I suppose it shouldn't come as any surprise that as I've started to read more widely in genre fiction (historical mysteries, kid lit, etc.) in recent years, I've found myself delving into series far more than I used to. In the last week I've read two series installments: Sea of Monsters, the second in Rick Riordan's Percy Jackson and the Olympians series for kids and A Murderous Procession, the fourth and latest in Ariana Franklin's Mistress of the Art of Death series. Both of them are available at the Key West Library
. In both cases, I liked the books the best of the series so far (OK in Riordan's case that's only two) but I was pleasantly surprised because I enjoyed but wasn't wowed by The Lightning Thief, the first in that series. As is becoming usual, my respect for J.K. Rowling grows every time I read another magical/fantastical book meant for young readers. And I am realizing that a lot of the time I struggle with the first-person voice in kid lit. Suzanne Collins pulls it off in The Hunger Games -- but it really limits the perspective of the narration and means the writer has to really nail an authentic voice for a kid. Both tough conditions, but I think Riordan is improving at least based on reading two of the books. Sea of Monsters gets an AB.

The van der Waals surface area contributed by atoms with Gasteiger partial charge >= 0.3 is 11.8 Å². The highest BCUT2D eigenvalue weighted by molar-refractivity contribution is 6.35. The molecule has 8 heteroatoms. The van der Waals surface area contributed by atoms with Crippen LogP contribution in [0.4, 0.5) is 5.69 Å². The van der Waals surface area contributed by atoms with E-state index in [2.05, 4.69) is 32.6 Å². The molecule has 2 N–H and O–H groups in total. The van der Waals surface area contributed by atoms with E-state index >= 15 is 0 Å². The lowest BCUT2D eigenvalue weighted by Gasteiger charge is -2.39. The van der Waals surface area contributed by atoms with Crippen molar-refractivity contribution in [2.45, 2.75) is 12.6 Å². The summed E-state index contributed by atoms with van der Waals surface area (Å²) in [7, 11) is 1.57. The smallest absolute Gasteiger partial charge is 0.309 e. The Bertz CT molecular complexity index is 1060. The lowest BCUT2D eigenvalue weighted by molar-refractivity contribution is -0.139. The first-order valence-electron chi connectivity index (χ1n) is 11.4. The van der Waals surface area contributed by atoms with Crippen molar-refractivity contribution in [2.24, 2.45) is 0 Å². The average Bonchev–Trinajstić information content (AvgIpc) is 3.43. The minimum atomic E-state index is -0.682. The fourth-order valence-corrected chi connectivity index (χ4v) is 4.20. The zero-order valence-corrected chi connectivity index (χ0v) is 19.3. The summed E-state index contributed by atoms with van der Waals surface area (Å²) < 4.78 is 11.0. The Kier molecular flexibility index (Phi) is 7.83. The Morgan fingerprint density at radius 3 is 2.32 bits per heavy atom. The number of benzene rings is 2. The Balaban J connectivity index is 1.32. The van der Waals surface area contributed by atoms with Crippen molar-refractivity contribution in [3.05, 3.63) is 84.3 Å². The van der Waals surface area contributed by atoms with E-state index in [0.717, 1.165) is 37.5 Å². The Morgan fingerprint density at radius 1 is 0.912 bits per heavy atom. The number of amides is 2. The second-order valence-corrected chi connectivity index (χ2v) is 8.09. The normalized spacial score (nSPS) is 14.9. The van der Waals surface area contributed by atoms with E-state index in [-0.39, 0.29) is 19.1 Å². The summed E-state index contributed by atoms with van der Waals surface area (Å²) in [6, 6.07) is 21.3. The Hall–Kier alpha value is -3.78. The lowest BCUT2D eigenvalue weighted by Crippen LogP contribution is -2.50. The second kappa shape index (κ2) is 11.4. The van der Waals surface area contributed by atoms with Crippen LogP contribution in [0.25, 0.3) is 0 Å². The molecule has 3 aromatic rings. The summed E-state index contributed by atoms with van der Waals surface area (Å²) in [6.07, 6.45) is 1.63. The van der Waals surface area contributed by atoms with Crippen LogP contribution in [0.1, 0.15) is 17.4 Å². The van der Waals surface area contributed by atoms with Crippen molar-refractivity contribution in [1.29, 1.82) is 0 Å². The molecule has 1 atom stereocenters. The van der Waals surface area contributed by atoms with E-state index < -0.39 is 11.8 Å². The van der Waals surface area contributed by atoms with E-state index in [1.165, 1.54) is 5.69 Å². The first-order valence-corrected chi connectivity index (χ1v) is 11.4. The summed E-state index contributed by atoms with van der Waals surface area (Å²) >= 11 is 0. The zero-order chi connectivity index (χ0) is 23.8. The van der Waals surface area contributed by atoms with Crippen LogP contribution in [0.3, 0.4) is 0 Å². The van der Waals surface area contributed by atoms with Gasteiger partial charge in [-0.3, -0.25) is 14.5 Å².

Ariana Franklin's books are pretty popular and I'd like to think it's more than a case of CSI-meets-Lion in Winter. Our heroine, Adelia Aguilar, is a Sicilian physician who winds up in Henry II's England (both Henry and my old favorite Eleanor of Acquitaine make appearances in the series -- though I'm fond of them not from the scenery-chewing A Lion in Winter but from E.L. Konigsberg's superb kids' book A Proud Taste for Scarlet and Miniver). Anyway, Aguilar is called into the king's service as an investigator to determine how people died -- the 12th century equivalent of a coroner, or Mistress of the Art of Death. In the latest installment, she's not supposed to be investigating murders but safeguarding the health of Henry and Eleanor's daughter, Joanna, on her way to Sicily to marry that island's king. Naturally, murders occur en route and lots of other adventures, too. I have just about no historical knowledge of the time period and imagine purists cringe at some of the events in the book, not to mention the dialogue but it would be hard to write (or read!) a novel in authentic 12th century speech supposing we knew what such a thing was. What matters to me is that Franklin tells a good story with some interesting subjects to think about along the way (the nature of love between independent adults, the role of the Church in medieval society). And she did a good job distracting me with a red herring for the villain, which is always nice. (No Scooby-Doo moment, either!). Best of the series yet and I hope she writes many more. A